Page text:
Freedom of Expression: The Role of Protest in Transforming Education
When: Monday October 8, 7 p.m.
Where: Straub 156
Who: Danny Glover and Kathleen Cleaver
Join Kathleen Cleaver and Danny Glover for a roundtable discussion about The Role of Protest in Transforming Education.
Both Glover and Cleaver played pivotal roles in the 1960s era activism that spawned Black Studies departments in colleges and universities across the U.S. The two will share their views about the important role of Black Studies, free speech, and student activism in transforming society. The panel will be moderated by Dr. Curtis Austin, Associate Professor in the Department of History and Director of the UO Black Studies Initiative, and will include Dr. Leslie Alexander, Associate Professor of History and Black Studies, and Drue Edney, a UO graduate student and member of the Black Student Taskforce.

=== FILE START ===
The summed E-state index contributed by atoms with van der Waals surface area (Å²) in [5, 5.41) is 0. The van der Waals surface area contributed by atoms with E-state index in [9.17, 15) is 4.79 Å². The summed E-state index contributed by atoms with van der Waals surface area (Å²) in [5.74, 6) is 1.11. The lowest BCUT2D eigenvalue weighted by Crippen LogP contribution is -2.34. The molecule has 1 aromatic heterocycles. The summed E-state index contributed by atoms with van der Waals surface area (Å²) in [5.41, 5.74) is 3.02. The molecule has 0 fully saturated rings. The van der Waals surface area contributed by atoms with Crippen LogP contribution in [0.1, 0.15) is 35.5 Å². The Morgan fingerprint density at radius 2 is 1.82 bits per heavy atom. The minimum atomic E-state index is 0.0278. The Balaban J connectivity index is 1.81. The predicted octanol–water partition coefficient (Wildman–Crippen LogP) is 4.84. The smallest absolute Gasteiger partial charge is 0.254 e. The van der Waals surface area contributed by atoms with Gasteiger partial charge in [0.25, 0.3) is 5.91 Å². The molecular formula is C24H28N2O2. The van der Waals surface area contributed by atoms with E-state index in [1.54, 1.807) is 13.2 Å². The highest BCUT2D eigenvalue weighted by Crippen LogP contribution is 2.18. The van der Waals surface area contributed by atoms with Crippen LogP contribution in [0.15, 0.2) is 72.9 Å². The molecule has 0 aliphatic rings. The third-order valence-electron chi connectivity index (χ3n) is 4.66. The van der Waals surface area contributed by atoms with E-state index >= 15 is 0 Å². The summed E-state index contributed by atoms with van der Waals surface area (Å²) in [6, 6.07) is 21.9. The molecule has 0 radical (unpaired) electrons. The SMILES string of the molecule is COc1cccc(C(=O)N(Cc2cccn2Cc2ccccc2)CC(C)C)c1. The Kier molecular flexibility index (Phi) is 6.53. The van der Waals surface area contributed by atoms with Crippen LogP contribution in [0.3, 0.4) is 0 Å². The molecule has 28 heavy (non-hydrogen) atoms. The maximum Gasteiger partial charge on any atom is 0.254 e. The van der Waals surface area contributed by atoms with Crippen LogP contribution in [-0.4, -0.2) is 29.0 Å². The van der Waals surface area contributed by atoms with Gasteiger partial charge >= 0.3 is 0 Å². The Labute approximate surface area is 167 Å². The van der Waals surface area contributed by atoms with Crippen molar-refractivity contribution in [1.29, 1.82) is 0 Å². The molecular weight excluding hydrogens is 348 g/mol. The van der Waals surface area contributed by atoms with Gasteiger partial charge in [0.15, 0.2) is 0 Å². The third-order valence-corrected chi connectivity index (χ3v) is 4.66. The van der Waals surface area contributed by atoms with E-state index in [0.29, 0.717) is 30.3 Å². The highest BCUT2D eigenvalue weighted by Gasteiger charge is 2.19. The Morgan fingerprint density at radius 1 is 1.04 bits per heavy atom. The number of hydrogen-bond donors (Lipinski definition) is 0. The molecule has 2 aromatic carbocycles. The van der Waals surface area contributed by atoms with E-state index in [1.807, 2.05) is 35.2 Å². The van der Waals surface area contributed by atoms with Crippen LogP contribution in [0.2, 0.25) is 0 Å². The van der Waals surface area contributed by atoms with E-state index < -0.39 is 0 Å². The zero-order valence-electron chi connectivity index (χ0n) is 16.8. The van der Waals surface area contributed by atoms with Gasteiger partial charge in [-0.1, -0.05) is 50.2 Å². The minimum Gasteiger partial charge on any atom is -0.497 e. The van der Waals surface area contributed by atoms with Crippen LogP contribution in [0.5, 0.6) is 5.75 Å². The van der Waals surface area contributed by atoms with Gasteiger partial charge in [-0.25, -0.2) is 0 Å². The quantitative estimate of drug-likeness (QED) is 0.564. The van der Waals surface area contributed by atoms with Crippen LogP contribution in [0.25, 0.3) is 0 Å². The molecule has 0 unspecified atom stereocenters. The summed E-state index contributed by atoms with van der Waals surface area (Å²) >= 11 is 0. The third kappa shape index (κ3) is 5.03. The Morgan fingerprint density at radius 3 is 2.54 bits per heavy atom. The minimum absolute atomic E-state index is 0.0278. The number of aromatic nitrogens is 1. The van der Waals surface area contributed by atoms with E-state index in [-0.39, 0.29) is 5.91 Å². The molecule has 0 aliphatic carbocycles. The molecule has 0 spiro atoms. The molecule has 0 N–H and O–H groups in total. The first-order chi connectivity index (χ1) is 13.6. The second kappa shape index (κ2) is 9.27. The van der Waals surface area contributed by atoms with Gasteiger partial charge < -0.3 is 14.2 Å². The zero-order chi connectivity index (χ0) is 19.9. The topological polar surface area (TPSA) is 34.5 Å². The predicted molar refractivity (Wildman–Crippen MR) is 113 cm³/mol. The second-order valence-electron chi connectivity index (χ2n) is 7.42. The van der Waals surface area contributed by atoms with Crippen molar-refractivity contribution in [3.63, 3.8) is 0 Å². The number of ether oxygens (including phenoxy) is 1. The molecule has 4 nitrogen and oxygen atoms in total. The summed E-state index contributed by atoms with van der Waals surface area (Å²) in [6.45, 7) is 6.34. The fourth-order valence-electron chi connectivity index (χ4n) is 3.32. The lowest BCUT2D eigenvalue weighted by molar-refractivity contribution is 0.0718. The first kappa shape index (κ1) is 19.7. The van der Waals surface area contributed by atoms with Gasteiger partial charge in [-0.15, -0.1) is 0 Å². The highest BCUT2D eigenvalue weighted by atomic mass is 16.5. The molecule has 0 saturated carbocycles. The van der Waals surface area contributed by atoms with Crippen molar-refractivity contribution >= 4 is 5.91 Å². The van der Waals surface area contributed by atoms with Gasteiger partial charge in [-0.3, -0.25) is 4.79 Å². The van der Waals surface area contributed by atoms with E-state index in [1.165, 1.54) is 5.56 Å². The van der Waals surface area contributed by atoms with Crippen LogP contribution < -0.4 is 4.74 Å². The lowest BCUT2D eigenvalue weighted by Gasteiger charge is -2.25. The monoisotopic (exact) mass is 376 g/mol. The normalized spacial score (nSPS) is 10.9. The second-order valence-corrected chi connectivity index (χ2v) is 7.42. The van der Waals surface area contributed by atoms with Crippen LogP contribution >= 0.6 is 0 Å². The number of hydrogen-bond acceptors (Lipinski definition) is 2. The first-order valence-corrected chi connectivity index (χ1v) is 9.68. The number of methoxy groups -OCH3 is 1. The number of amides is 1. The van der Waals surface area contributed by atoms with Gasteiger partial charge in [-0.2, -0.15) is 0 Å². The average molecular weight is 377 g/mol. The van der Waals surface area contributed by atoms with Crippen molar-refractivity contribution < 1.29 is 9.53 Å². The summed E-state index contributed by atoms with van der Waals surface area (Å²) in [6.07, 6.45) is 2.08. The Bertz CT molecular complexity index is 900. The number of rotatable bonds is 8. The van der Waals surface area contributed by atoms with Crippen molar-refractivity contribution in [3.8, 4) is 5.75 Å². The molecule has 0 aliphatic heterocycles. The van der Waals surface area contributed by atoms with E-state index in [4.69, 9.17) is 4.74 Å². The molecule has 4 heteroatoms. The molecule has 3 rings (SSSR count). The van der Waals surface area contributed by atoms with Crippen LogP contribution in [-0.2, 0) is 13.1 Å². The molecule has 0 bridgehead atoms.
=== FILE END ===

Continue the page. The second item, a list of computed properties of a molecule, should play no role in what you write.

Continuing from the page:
Danny Glover has been a commanding presence on the movie screen for 30 years. His community activism and philanthropic efforts have addressed economic justice, healthcare and education programs. He has served as Goodwill Ambassador for the United Nations and most recently appeared in the film Sorry to Bother You.
Kathleen Cleaver, senior lecturer and research fellow at Emory University School of Law, began participating in the human rights struggle alongside her parents in the 1950s civil rights protests. In 1966, she dropped out of Barnard College in New York to join the Student Nonviolent Coordinating Committee (SNCC). From 1967-71, she served as Communications Secretary of the Black Panther Party. She spent years in exile in Algeria and France with former husband Eldridge Cleaver, then returned to the U.S., earning her BA (1984) and JD (1989) from Yale.